With RBI cutting the interest rates so frequently, a low interest regime is gradually emerging in the economy but the rates cuts by most banks have not benefited the existing customers of the banks against the new customers who are offered the best deals.
However the bankers explain that now as the interest rates are easing existing customers of the bank will also avail the benefits of rate cut. Although the reduction in the interest rates for this category of customers will be at a slower pace.
Vice-President and Business Head, Personal finance, Kotak Mahindra Bank, Kamlesh Rao said, "Now, when the interest rates are going down, new customers benefit by lower rates with immediate effect. That's called the placement rate. But this rate cut becomes applicable to existing customers only in the next quarter."
The statement given by the vice-president clarifies that if the bank lowers its interest rates in the month of January, it would be applicable for the old customers from the month of April. The bank however has not sent any official notice regarding the matter as it feels that there may another revision in rates by that time.
"We wait for some stability in rates before we send out official communication to existing customers. The portfolio rate becomes effective only after every quarter when the latest effective rates are factored in for existing customers. This time lag of one to three months and the discrepancies apply both in case of a rise/fall in interest rates," said Mr Rao.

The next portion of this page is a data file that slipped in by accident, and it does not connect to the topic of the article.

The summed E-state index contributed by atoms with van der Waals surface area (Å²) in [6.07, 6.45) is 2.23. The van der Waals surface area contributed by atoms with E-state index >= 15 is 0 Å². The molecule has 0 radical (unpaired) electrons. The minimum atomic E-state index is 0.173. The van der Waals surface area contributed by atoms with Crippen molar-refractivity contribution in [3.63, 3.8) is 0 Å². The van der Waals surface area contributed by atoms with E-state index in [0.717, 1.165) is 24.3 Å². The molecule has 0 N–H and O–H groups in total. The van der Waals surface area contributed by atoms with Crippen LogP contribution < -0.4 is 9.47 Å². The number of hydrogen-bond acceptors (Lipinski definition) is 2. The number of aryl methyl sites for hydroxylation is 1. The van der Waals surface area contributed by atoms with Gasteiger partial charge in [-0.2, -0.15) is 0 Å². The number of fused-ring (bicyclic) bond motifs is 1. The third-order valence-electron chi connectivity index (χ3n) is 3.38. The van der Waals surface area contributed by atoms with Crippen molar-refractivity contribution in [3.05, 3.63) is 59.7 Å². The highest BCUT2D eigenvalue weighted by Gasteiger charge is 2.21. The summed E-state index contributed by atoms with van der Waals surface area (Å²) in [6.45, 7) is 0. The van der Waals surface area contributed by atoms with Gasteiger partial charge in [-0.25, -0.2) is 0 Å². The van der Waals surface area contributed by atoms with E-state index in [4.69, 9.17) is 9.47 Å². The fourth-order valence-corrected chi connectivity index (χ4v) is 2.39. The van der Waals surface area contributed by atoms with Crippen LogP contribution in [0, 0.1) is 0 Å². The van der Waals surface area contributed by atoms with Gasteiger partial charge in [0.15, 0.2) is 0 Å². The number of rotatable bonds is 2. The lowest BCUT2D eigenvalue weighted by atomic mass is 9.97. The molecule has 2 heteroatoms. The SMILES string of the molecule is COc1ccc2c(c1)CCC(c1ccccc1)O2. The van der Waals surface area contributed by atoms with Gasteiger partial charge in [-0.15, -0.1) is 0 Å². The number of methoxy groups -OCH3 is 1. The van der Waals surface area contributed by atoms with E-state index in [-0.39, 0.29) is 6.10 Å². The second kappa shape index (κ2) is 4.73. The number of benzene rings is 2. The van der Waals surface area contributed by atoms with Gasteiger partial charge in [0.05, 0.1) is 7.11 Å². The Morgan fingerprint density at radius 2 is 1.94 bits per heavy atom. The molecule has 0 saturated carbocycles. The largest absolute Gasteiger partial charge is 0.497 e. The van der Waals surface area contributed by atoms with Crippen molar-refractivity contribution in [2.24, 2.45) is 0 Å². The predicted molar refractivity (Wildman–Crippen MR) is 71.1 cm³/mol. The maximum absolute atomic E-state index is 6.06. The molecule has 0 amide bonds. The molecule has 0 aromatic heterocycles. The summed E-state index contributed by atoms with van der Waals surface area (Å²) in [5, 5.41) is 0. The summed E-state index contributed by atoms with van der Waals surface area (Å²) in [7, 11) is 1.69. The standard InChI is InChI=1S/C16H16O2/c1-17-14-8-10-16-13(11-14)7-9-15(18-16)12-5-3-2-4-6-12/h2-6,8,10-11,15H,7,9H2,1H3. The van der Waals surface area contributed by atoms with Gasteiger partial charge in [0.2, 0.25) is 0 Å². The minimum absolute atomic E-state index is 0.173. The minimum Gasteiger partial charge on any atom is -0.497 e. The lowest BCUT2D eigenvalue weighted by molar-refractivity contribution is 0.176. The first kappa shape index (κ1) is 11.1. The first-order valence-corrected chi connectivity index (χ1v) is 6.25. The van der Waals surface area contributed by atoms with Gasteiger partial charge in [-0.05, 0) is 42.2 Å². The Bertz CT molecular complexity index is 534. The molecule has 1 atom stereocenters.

Experts say that banks compute benchmark rates, to which home loan rates are linked, internally and the method of computation is neither specified by the RBI nor the National Housing bank (NHB). So some banks like Kotak Mahindra Bank has linked its home loan rates to the 1-year FD raters.
While some others do not agree to link the home loan rates to a yields coming from corporate bond or government bond. "There should be an independent body which creates a basket of rates collected from different banks. They can calculate an average of those rates and arrive at a benchmark rate as the local banking industry has vintage data," says Sujan Sinha, senior vice-president (retail assets), Axis Bank.
Most of the developed economies follow the concept of independent external benchmark rate to which the home loan rates are linked. For instance in Australia, the benchmark rate for home loans is referred to as the average annual percentage rate (AAPR). Similarly in UK, the mortgage rate is linked to the London Inter-Bank Offered Rate (LIBOR).